(photo credit: Jeff’s Canon)
Governor Jerry Brown’s State of the State address contained many of the same broad messages from his speech in 2013, touting California’s comeback while calling for prudence and frugality. Gov. Brown proudly trotted out numbers such as a million jobs created since 2010, billions in surplus, and the raise in state’s minimum wage to $10 an hour as evidence of the turnaround.
The major takeaway for CA Fwd is the strong alignment of Governor Brown’s agenda with our vision for the proper governance of California.
On protecting the state’s fiscal house:
“So we can’t go back to ‘business as usual.’ Boom and bust is our lot and we must follow the ancient advice, recounted in the Book of Genesis, that Joseph gave to the Pharaoh: Put away your surplus during the years of great plenty so you will be ready for the lean years which are sure to follow.”
“Fiscal discipline is not the enemy of our democracy but its fundamental predicate. To avoid the mistakes of the past we must spend with great prudence and we must establish a solid rainy day fund, locked into the Constitution.”
CA Fwd has advocated tirelessly for the adoption of a strong rainy day fund into the Constitution to help preserve spikes in revenue and protect the state during future crises, whether they be natural or man-made disasters. There will always be a desire to spend surpluses on programs, but state leaders must look beyond the present and see the inevitable crisis that looms if a strong reserve is not established and funded.
The Governor also highlighted the success in moving the control of state programs to local authorities and achieving better results:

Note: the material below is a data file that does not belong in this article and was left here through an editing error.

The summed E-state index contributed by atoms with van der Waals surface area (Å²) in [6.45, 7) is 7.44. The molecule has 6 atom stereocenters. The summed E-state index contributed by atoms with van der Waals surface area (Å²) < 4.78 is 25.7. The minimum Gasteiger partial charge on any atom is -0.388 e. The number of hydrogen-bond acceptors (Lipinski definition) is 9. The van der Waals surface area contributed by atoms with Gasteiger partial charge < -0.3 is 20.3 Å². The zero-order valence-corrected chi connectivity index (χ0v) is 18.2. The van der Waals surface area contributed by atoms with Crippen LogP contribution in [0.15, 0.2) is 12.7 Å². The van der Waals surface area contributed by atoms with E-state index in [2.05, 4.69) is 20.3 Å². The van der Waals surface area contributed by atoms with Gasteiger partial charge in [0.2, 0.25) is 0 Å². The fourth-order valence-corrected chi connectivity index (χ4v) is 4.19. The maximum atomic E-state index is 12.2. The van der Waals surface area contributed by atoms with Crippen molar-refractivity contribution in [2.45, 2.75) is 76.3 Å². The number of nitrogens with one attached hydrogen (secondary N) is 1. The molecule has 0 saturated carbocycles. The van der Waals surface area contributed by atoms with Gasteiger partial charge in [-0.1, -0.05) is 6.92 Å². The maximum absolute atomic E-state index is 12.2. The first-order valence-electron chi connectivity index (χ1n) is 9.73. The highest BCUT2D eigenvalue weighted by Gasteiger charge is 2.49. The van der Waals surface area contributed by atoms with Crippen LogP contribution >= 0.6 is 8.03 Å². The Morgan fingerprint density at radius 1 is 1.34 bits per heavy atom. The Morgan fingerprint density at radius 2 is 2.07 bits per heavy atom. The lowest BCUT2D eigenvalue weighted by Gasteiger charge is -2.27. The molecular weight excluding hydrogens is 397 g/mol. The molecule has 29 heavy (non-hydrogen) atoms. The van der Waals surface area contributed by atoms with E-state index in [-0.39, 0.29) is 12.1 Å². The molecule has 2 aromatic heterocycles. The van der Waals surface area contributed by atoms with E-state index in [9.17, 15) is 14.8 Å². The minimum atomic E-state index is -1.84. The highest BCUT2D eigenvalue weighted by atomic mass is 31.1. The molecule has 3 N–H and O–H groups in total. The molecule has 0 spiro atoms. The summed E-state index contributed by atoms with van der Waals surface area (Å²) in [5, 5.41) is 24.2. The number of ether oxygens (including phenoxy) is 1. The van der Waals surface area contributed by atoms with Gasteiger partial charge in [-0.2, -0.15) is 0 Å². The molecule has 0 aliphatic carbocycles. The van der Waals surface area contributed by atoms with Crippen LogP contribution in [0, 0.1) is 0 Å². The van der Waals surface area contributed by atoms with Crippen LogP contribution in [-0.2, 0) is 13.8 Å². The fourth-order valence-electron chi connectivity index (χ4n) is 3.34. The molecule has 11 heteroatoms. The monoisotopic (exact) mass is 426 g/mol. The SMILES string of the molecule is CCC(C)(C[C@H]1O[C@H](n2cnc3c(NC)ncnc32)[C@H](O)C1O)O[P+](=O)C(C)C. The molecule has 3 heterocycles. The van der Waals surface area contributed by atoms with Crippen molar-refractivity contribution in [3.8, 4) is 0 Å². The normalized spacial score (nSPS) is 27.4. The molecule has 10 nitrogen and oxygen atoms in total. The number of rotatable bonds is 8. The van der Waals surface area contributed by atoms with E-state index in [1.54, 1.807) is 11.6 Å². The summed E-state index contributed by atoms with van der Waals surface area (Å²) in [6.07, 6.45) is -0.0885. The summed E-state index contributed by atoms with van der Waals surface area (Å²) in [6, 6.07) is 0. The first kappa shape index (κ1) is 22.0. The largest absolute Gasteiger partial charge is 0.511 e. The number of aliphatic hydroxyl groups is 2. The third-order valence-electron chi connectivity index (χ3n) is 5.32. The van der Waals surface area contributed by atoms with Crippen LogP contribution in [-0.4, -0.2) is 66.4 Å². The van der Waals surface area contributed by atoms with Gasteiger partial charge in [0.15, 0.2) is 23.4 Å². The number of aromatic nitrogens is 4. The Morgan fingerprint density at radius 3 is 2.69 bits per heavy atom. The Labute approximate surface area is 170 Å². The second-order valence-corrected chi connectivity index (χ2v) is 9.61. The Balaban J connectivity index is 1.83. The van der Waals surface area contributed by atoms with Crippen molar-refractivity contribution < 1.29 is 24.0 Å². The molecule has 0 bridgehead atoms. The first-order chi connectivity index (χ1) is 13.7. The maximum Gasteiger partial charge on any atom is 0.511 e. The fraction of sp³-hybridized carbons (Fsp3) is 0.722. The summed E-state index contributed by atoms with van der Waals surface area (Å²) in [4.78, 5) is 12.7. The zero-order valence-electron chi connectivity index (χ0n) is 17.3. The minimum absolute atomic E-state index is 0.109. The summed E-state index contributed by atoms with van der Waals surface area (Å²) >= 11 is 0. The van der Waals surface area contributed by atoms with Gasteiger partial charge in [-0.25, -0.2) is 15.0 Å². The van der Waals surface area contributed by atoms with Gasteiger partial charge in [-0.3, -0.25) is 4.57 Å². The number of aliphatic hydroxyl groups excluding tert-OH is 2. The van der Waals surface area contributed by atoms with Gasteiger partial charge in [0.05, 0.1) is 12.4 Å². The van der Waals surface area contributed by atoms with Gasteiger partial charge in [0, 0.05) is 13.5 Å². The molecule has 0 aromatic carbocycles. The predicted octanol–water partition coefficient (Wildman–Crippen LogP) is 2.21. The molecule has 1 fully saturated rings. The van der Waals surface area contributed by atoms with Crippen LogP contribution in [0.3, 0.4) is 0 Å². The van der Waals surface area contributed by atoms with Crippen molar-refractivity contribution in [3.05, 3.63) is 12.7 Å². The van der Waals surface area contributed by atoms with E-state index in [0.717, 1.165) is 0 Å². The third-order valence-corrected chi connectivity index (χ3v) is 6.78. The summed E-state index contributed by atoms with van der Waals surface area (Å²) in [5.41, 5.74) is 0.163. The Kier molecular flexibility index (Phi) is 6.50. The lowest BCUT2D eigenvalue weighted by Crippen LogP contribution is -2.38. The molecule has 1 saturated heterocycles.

“Last year, I spoke of the principle of subsidiarity, a rather clunky word that nevertheless points to a profoundly important principle, namely that in our federal system there are separate layers of government, each with its own distinct responsibilities. The Oxford English Dictionary defines subsidiarity as the idea that a ‘central authority should have a subsidiary function, performing only those tasks which cannot be performed effectively at a more immediate or local level.'”
“In all this, your legislative work – particularly funding – is crucial but we should never lose sight of the reality that life is local and that so many things we try to do here in the State Capitol can only be handled by local representatives and leaders. They deal not with the abstractions of law but with the flesh and blood reality of everyday life.”
From the beginning of our ambitious mission, CA Fwd has urged the state to look toward local authorities as the solution to community and regional problems. In many cases, state legislators and agency officials are no better equipped than federal officials to deal with the on-the-ground issues facing Californians. Rather than looking at local jurisdictions as competition for tax dollars and policy solutions, the State should continue its growing practice of partnering with local authorities to bring data-driven solutions to California communities.
The Governor spoke of two promising reforms thus far: Local Control Funding Formula (education) and Public Safety Realignment. Now the focus has to be on implementation if communities are going to see better results.
The Governor ended his address by focusing on climate change and highlighting where California industries continue to lead nationally, if not globally. By working with the Governor and the Legislature, CA Fwd is looking to the future of the state’s economic prosperity. Through the Economic Summit, the Governor can embrace the principles of the triple-bottom line and the solutions developed by regional leaders to revitalize or create new leading industries alongside a sustainability strategy.
This year’s State of the State address shows how CA Fwd’s governance and fiscal reforms are not only working, but have permeated the governing mantra of the state’s chief executive. We will continue to work with Gov. Brown and the Legislature to push for further improvements to state governance through data-driven solutions, accountability, and transparency. Only then can California can from the comeback kid to an over-achiever.